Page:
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For their own good
Fifty years ago, they were screwed-up kids sent to the Florida School for Boys to be straightened out. But now they are screwed-up men, scarred by the whippings they endured. Read the story and see a video and portrait gallery.
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An epic triumph
The longest postseason game ever ends on Chris Burke's homer, sending Houston back to the NLCS.
Published October 10, 2005
HOUSTON - Roger Clemens could see the Astros were running out of pitchers.
"As the game went longer and longer, Phil (Garner) finally came up to me and said get ready and get your spikes on. I may need you," the 43-year-old ace said. "Sometimes he jokes with me, but I knew he meant it."
Clemens came out of the bullpen to boost his team, then Chris Burke ended the longest postseason game in history with a home run in the 18th inning, lifting the Astros over the Atlanta Braves 7-6 Sunday and into the NL Championship Series.
Clemens' rescue also gave him a measure of redemption. Making his first relief appearance since 1984, he pitched three dominant innings and atoned for a poor start in Game 2.
Now, Garner's team gets a matchup against the Cardinals, the club Clemens lost to in Game 7 of last year's NLCS.
"I love this, this is why you get off the couch to play this game," said Clemens, who came out of retirement two years ago to pitch for his hometown club. "I've been fortunate to have played in a lot of big games, but it's still exciting."
The Braves took a five-run lead into the eighth and were poised to send this first-round series back to Atlanta for a decisive Game 5 tonight.
Instead, Lance Berkman hit a grand slam in the eighth and Brad Ausmus tied it with a two-out homer in the ninth barely beyond Gold Glove centerfielder Andruw Jones' outstretched glove.
Then, with the score tied at 6, the Braves and Astros began the real endurance test that wound up lasting 5 hours, 50 minutes. The longest postseason game also occurred in Houston; the Mets clinched the 1986 NLCS with a 16-inning win at the Astrodome.
"I'm sure proud of the guys," Clemens said. "It's been a lot of work for us. How 'bout the kid?"
Standing next to Clemens, Burke, 25, was beaming.
"I'm just glad I could do my part," Burke said. "It was draining, mentally draining."
When Burke hit the homer, Clemens was in the dugout tunnel with Craig Biggio, the 39-year-old second baseman who has spent his entire career in Houston.
"We were like two tired old men walking out of the tunnel, and then we were like two kids having a good time," Clemens said. "We were holding each other up."
The Astros get a few days to rest. The NLCS starts Wednesday night at Busch Stadium.
"If he comes in a game like that, you know it has to be important to him," Jones said. "He was going to try not to make any mistakes, and he didn't. He pitched great."
Clemens gave up one hit and struck out four, setting up the first NLCS rematch since Pittsburgh and Atlanta played in 1991-92. Last October, Clemens failed to hold an early lead in Game 7, denying the Astros their first World Series appearance.
The loss marked another early October exit for the Braves, who have won an unprecedented 14 straight division titles but have one World Series crown to show for it. The Astros eliminated Atlanta last season.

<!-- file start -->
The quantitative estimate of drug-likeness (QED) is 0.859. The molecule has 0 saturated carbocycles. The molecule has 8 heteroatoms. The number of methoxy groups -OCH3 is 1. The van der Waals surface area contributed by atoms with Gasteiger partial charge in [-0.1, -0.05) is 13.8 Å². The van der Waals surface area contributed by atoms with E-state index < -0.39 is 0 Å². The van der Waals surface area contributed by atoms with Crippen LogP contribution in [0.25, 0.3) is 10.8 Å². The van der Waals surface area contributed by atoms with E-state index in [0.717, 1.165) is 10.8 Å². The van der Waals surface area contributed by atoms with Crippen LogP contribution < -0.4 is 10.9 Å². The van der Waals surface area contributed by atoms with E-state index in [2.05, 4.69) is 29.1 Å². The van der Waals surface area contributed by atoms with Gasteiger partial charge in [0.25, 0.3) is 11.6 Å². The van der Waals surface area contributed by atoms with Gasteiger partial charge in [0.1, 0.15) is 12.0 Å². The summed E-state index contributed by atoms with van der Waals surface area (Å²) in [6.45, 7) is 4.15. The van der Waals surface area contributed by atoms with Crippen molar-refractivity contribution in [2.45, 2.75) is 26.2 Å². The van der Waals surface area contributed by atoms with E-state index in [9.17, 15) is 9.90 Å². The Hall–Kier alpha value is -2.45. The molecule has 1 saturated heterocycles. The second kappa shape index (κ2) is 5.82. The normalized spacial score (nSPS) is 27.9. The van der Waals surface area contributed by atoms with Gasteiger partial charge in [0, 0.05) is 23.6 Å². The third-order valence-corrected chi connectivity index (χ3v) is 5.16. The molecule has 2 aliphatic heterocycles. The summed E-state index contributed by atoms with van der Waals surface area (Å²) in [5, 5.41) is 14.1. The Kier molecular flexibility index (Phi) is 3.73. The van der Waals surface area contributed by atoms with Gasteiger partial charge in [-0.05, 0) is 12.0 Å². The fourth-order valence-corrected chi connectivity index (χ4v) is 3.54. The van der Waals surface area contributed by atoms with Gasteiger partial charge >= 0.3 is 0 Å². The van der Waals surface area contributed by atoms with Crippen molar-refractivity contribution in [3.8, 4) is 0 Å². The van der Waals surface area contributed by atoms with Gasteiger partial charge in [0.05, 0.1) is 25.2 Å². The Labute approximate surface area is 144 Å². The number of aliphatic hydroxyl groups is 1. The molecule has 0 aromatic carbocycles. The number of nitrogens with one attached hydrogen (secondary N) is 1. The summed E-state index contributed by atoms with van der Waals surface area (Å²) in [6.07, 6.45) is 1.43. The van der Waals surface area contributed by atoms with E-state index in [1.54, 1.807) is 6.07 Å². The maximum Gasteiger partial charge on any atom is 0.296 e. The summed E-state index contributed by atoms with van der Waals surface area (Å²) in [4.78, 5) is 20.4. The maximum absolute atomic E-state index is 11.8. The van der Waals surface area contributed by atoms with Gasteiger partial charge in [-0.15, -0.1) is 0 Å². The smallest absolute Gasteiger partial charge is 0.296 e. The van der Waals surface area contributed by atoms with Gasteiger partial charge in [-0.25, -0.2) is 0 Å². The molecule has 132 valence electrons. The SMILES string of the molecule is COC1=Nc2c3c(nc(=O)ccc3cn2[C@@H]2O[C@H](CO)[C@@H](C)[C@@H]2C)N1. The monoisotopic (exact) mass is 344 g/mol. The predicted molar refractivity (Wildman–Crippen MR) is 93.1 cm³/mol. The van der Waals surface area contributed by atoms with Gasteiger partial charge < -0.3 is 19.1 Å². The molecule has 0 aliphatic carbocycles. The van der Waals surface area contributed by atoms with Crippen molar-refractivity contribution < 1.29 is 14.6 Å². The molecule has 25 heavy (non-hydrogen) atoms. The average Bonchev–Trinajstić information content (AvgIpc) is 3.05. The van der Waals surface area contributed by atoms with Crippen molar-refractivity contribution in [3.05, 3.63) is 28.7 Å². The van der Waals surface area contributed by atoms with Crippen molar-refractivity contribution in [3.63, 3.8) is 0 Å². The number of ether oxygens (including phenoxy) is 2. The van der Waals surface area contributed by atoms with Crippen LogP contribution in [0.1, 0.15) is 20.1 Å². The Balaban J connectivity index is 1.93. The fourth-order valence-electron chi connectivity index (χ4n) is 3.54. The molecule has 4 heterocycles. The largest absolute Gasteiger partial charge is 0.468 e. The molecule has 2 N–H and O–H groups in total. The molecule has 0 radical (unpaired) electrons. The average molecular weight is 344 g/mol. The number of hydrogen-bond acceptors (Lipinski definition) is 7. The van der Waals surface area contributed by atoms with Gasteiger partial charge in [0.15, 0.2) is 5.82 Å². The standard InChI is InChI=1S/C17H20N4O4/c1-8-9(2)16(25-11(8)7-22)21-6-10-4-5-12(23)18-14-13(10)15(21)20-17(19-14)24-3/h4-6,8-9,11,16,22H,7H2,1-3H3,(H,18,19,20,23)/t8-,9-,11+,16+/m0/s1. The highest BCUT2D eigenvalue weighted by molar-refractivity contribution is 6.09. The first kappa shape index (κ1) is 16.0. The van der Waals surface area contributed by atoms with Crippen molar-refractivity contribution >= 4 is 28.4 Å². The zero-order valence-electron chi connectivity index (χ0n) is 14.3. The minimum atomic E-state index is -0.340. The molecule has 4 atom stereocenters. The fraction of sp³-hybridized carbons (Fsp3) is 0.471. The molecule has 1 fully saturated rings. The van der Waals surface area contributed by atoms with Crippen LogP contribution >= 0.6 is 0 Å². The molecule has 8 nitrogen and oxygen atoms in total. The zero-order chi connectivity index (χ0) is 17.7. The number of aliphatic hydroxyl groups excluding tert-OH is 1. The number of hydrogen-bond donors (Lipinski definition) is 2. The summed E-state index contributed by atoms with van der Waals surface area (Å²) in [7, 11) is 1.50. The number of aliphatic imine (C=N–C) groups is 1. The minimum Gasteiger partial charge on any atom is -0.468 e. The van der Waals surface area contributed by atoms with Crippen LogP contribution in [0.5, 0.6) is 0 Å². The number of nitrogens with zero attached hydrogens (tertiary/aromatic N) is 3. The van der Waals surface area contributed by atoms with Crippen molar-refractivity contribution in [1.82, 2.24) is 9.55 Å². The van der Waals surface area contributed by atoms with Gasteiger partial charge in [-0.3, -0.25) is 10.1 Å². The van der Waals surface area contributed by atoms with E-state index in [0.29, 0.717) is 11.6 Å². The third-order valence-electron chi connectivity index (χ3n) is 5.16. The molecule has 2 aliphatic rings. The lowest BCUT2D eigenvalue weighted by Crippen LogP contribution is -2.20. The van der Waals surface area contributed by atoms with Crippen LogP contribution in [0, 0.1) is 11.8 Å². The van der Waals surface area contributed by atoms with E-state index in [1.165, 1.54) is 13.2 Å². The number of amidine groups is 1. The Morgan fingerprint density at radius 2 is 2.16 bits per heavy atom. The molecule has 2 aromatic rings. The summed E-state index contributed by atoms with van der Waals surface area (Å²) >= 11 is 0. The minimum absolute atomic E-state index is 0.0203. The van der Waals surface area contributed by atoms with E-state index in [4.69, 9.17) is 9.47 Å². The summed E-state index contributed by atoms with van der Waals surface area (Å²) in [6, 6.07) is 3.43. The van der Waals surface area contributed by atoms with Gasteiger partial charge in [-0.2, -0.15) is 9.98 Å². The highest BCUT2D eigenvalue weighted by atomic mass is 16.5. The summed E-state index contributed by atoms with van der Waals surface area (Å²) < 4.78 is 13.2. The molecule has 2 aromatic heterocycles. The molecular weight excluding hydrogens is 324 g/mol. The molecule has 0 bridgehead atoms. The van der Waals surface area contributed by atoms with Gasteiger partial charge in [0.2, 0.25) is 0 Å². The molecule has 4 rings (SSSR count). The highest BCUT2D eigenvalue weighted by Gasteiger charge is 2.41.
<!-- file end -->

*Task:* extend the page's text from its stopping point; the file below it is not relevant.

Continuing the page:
"It never feels good, but I've had a couple of heartbreakers where I could have won the game, but instead ended the season," Chipper Jones said. "You learn from that."
The Braves wasted Adam LaRoche's early grand slam. Berkman's shot made this the first postseason game with two slams.
Burke entered in the 10th as a pinch-runner. He came up with one out in the 18th against rookie Joey Devine and launched a drive over the leftfield wall.
Burke was mobbed at the plate after the sixth series-ending home run in history, the first since Aaron Boone sent the Yankees over Boston in the 11th inning of Game 7 in the 2003 ALCS.
Batting just before Burke, Clemens took a mighty swing and missed against Devine before striking out. Clemens has never hit a home run in the majors.
Clemens entered as a pinch-hitter in the 15th and had a sacrifice bunt after Biggio's leadoff walk. But after another walk, Morgan Ensberg grounded into an inning-ending double play.
"It was kind of a microcosm of our season," Burke said. "Started out slow, finished strong."
The Astros started 15-30 before rallying to claim the wild-card spot, though they finished 11 games behind St. Louis in the Central.
About three hours before the game ended, Ausmus hit his unlikely homer off Kyle Farnsworth. In the eighth, Farnsworth, the latest in a long line of Atlanta relievers to fail in the postseason, gave up Berkman's grand slam after replacing Tim Hudson.
Ausmus, with three homers in 134 regular-season games, hit a ball that ricocheted off a column in left-centerfield, just above the yellow line signifying a home run. Had it hit about a foot to the left, the ball would have been in play and Ausmus held to a double.
The Astros thought they had another homer to win it in the 10th, but Luke Scott's drive down the leftfield line curled just left of the pole. The crowd was in a frenzy before realizing the ball had been called foul; TV replays confirmed that it was. Scott grounded out on the next pitch.